I loved it.  25 degrees--snow-covered trails, steel gray Indiana sky.  Usually few people travel the trails of Fort Harrison State Park on such a day.  But, as I parked, I saw a couple of yellow school busses.  Traveling down the trail I heard talking--young teens--not yelling and laughing--but talking and listening.  I approached and saw they huddled, looking, listening to a teacher.  As I walked by I heard her say, "If you close you mouth and open your ears, you can hear the water in the stream."  

Further down the path I saw another gaggle of middle-schoolers, their teacher telling them about the deer tracks, the clumps of leaves lying on top of the snow where animals were looking for food.  The apologized for filling the trail.

But, I loved it!

For here were school rooms learning "out of the box".  They were not reading.  They were freezing and smelling and feeling that which they were learning.  Some even seemed intrigued by what they were hearing and seeing.

I loved it not only because they students were leanring where life was lived, but they were in the wildest part of nature that you can find inside a modern city.  They are dealing with what Richard Louv called "nature deficit disorder".  In his book "Last Child in the Woods" he warns that children's fear of nature and their lack of exposure to the rural and wilderness parts of their landscape is leading to all kinds of personal and emotional disorders.  Whether this is true or not, I know nature to be a wonderful teacher of patience and flexibility.  I know it to be a place where, when we slow down and listen and experience, we discover ourselves part of an amazing system of life, energy, tension, death, birth, love and delight.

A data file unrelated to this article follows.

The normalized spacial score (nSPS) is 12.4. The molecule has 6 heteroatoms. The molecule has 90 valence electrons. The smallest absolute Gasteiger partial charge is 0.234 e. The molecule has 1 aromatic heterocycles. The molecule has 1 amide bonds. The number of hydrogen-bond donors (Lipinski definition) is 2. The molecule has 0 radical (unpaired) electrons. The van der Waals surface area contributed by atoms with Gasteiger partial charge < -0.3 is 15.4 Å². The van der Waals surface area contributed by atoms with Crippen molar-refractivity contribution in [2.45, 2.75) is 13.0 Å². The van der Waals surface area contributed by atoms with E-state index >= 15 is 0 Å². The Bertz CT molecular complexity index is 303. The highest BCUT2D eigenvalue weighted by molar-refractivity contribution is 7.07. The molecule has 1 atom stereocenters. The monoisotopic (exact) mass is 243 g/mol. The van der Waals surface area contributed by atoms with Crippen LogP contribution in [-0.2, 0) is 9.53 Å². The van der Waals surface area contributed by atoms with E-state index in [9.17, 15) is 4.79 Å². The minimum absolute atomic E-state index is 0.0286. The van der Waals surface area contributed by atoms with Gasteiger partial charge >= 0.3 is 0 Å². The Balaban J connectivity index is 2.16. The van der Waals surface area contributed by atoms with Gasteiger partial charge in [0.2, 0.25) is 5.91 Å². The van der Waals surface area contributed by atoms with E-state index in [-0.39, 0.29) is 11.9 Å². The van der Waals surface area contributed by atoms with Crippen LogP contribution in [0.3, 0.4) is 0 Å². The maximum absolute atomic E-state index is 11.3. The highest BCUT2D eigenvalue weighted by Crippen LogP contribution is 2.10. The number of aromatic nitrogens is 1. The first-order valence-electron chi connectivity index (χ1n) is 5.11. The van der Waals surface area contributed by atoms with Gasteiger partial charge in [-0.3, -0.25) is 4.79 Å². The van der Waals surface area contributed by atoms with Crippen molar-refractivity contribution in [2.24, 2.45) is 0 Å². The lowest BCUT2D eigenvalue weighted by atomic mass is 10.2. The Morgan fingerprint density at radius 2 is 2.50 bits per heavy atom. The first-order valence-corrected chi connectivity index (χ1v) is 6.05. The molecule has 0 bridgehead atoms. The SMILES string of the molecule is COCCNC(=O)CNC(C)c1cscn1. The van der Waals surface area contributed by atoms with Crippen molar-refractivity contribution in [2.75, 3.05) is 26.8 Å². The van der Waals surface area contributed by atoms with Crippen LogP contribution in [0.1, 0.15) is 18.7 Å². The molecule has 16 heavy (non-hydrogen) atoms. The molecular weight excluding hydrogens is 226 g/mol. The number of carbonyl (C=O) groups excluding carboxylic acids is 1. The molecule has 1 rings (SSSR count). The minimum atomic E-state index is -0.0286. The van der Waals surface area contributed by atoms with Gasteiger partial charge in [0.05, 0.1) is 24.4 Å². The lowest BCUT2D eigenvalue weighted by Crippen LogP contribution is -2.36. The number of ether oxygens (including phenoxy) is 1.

I loved it--kids out of the bos--learnig and laughing, tasting and seeing.